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Rene Wadlow - President, Association of World Citizens - 8-6-13
There is in the Agni Yoga teachings of Helena Roerich to which Raisa Gorbachev was particularly devoted a line which says "Not the new is proclaimed but what is needed for the hour." This idea became a guideline for Mikhail Gorbachev whose "new thinking" was not really new. Many of us had been saying the same thing for years before, but none of us was head of state. His September 1987 address to the UN General Assembly was a clear call for the rule of law both domestically and internationally. He recommended greater use of the International Court of Justice and that all states accept its compulsory jurisdiction. He called upon the permanent members of the Security Council to join in formulating guidelines to help lead the way. This was a renunciation of a sixty-year resistance to the World Court that Maxim Litvinov - though an internationalist - had initiated in 1922 claiming that there could be no impartial arbitrator between the Soviet and the non-Soviet world saying " Only an angel could be impartial in judging Russian affairs."
I had published Gorbachev's statement in the N°3, 1987 issue of Transnational Perspectives convinced that the changes in the Soviet Union were profound and real. Unfortunately, the US State Department took the speech as a propaganda ploy to further embarrass the US over the World Court's Nicaragua litigation. Therefore the US delegation to the UN did everything it could to hinder discussion of giving the World Court a larger role and was successful in stopping any effort to expand compulsory jurisdiction.
Gorbachev did all he could to strengthen the peace-making role of the UN, leading to the successful completion of what had been seemingly endless negotiations at the Palais des Nations in Geneva concerning the Soviet intervention in Afghanistan, the very difficult negotiations, also in Geneva, between Iraq and Iran to end their war. Progress was also made on the Vietnamese occupation of Kampuchea (Cambodia) which led to the 1992 Paris Accord.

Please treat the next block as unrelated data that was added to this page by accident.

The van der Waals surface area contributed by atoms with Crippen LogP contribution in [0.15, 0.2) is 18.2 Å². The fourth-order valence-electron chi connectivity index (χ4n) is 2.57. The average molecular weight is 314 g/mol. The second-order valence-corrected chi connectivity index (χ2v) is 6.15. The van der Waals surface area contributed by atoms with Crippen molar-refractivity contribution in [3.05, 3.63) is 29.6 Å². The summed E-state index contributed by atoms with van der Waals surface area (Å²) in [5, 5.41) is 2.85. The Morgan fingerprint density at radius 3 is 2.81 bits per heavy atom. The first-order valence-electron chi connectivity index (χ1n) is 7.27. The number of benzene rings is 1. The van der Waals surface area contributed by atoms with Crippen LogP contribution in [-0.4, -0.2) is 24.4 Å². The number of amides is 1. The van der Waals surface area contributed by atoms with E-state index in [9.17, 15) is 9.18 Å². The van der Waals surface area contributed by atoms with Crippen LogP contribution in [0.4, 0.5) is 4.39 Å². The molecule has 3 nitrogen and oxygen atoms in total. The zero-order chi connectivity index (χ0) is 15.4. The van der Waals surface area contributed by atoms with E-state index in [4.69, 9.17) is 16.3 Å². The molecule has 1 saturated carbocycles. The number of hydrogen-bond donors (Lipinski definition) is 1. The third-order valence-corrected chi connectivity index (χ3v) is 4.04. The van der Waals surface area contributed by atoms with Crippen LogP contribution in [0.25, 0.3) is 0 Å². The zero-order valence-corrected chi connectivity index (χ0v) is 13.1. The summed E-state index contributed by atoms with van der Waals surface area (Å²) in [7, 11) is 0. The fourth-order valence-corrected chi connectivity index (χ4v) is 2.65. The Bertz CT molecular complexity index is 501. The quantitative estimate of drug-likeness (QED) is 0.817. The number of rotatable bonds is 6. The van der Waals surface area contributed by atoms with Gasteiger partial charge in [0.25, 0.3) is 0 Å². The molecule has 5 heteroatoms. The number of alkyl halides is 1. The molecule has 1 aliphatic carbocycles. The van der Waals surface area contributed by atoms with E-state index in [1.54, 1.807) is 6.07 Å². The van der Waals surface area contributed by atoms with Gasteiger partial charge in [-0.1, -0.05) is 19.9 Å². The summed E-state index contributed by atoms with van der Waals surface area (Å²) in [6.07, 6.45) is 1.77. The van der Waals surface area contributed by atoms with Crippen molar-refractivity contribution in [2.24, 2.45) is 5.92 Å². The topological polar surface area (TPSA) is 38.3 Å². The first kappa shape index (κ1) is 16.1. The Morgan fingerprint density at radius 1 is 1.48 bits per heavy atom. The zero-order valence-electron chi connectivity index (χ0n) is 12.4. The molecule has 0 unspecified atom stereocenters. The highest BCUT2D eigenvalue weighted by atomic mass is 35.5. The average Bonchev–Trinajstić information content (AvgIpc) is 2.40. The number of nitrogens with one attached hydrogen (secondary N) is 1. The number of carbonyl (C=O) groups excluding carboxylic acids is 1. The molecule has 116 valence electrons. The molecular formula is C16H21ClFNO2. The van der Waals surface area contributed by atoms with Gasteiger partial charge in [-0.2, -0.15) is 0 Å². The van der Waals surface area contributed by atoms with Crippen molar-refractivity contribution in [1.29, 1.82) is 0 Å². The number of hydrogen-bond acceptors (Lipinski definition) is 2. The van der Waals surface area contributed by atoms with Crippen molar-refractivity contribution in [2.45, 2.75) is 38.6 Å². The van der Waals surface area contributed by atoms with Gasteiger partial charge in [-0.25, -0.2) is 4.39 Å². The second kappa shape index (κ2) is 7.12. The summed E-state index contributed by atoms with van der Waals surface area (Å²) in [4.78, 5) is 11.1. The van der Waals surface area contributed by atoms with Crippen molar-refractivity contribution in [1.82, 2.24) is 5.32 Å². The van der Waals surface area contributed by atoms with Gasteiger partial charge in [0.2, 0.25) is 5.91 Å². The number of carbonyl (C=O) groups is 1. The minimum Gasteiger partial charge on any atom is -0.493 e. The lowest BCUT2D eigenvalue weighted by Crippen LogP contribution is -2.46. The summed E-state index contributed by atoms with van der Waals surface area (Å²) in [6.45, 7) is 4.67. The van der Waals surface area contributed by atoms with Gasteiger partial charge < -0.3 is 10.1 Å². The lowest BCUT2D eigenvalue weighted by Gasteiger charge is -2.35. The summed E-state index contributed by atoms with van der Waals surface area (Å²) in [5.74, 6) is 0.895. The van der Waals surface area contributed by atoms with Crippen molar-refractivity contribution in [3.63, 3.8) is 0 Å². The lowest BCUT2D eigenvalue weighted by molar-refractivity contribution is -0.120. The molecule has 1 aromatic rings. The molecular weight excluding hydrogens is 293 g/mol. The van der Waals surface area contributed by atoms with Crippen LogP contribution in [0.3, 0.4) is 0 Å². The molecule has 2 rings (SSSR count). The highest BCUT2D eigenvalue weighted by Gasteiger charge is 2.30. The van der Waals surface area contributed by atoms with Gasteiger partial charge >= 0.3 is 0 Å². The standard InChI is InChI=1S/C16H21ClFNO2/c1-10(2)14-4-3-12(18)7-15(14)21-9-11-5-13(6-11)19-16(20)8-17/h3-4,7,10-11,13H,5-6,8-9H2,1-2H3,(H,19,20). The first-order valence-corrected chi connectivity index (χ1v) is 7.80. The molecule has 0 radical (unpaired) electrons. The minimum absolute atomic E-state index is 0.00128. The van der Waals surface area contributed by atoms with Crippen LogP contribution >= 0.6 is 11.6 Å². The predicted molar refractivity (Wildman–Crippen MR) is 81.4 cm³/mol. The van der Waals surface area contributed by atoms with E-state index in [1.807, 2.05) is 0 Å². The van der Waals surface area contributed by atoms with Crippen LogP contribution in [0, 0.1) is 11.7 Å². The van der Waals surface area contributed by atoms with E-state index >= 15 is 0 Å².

This combination of de-escalation in tensions and violence in the international area, significant steps in arms control and the democratization of the Soviet Union and the Warsaw Pact states are largely due to the leadership of Gorbachev. His seven years in power has left the world a safer place and Russia a more openly pluralistic society. However, the common ground on which he tried to stand was constantly eroded by forces he could not control, leaving him at the end with no place to stand.
Metta Spencer, Editor of Peace Magazine and professor emeritus of sociology at the University of Toronto tells some of this story, especially through interviews with persons in Gorbachev's inner circle as well as other participants of the fast-changing scene. She has continued her interviewing so that persons also reflect on events and trends in post-Gorbachev Russia - the Yeltsin and Putin years. (1)
However, what is most helpful to those of us interested in citizen diplomacy and talks with Soviets on arms control is her account on how discussions with members of the Soviet Academy of Sciences' institutes, especially the USA/Canada Institute of Georgi Arabtov and the Institute for World Economy and International Relations (IMEMO) had an impact on Soviet decision-making. As Spencer notes, Gorbachev's advancement of democracy and peaceful foreign relations was fostered by private conversations with members of international civil society, and especially with those Soviet specialists who became his chief advisors.
The ground for these discussions had started relatively early at the time of N. Khrushchev. The Pugwash meetings in which Joseph Rotblat played an important role started in 1957 and the Dartmouth Conferences led by Norman Cousins and Georgi Arbatov began in 1960. Norman Cousins was a friend from the mid-1950s when we were both in the world federalist movement and protesting against atomic bomb tests in the open atmosphere. I had been for a month with Joseph Rotblat in 1977 in Hiroshima working on the life histories of the people who had survived the A-bomb. Thus with both Cousins and Rotblat, I discussed how such discussions were carried out. I went to Moscow for the first time in 1975 after having chaired the NGOs present at the first NPT Review Conference held a month before. I continued in arms control discussions until the 1987 UN speech of Gorbachev when I became convinced that arms control was no longer "the name of the game" and moved over to dealing with the negotiations of ethnic conflicts just in time to get active on the eve of the Yugoslav conflicts. Thus, I knew some of the people that Metta Spencer interviewed as well as others who came to Geneva at different times, especially for meetings of the disarmament study group - the Palme Commission. Pugwash also had an office in Geneva.